Lawmakers Concerned That Mortgage Settlement Could Mandate Mortgage Modifications
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Key Republicans on the House Financial Services Committee are concerned that the Obama administration’s proposed settlement with mortgage servicers could require the servicers to write down mortgage principles in certain cases.
The lawmakers noted in a letter to Treasury Secretary Tim Geithner that the settlement “not only legislates new standards and practices for the servicing industry, it also resuscitates programs and policies that have not worked in the past or that Congress has specifically rejected.’’
The House in December 2009 rejected an amendment that would have allowed bankruptcy judges to reset the terms of mortgages.
The proposed settlement between the state attorneys general and five biggest mortgage servicers would require some mortgage write downs.
The letter, signed by House Financial Services Committee Chairman Spencer Bachus (R-Ala.) and Capital Markets Subcommittee Chairman Scott Garrett (R-N.J.), and Committee Member Patrick McHenry (R-N.C.) states that the proposal raises “raises "significant concerns about its effect on the financial system," as well as concerns that the administration is attempting to force, via the settlement, changes to mortgage servicing that normally would be dealt with via legislation.’’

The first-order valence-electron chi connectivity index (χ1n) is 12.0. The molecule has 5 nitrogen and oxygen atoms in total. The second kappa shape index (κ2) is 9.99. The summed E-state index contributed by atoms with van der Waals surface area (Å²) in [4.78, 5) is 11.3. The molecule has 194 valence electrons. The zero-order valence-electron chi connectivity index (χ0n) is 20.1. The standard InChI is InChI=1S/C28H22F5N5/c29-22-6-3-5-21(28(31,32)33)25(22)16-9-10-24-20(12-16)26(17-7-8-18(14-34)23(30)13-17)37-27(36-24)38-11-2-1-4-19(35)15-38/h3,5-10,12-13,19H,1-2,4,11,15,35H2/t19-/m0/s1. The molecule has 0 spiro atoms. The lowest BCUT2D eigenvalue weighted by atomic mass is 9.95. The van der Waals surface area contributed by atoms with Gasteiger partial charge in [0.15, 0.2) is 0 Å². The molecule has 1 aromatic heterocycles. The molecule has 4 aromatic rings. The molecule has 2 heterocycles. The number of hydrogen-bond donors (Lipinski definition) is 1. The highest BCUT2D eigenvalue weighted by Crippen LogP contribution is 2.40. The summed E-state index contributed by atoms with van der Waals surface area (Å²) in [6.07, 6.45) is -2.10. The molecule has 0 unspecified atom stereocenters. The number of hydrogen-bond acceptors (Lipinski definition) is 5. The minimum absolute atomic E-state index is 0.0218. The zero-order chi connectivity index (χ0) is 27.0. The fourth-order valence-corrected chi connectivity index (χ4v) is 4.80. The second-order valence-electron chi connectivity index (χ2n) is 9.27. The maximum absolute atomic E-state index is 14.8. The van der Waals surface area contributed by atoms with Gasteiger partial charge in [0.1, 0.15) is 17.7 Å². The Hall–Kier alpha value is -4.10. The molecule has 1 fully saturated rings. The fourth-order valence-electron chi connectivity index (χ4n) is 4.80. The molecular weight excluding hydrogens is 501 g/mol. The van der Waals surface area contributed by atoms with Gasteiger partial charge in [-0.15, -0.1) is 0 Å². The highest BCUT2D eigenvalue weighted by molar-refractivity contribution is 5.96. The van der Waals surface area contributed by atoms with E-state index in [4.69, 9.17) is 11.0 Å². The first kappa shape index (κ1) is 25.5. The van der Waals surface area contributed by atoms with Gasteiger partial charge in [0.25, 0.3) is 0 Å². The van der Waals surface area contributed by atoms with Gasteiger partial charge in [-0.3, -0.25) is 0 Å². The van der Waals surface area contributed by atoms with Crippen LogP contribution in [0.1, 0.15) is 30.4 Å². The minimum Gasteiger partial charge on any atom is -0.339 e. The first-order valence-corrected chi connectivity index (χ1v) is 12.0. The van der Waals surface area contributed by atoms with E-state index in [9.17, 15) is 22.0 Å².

The lawmakers also express concern that monetary penalties from the servicers will be used to fund mortgage modification and they ask Geithner what is the legal basis for that.
Separately, Sen. Richard Shelby (R-Ala.), the tip Republican on the Senate Banking Committee said the proposed settlement represents a “shakedown of the banking industry.
The largest mortgage servicers are: Bank of America, Citigroup, GMAC/Ally, J.P. Morgan Chase, and Wells Fargo.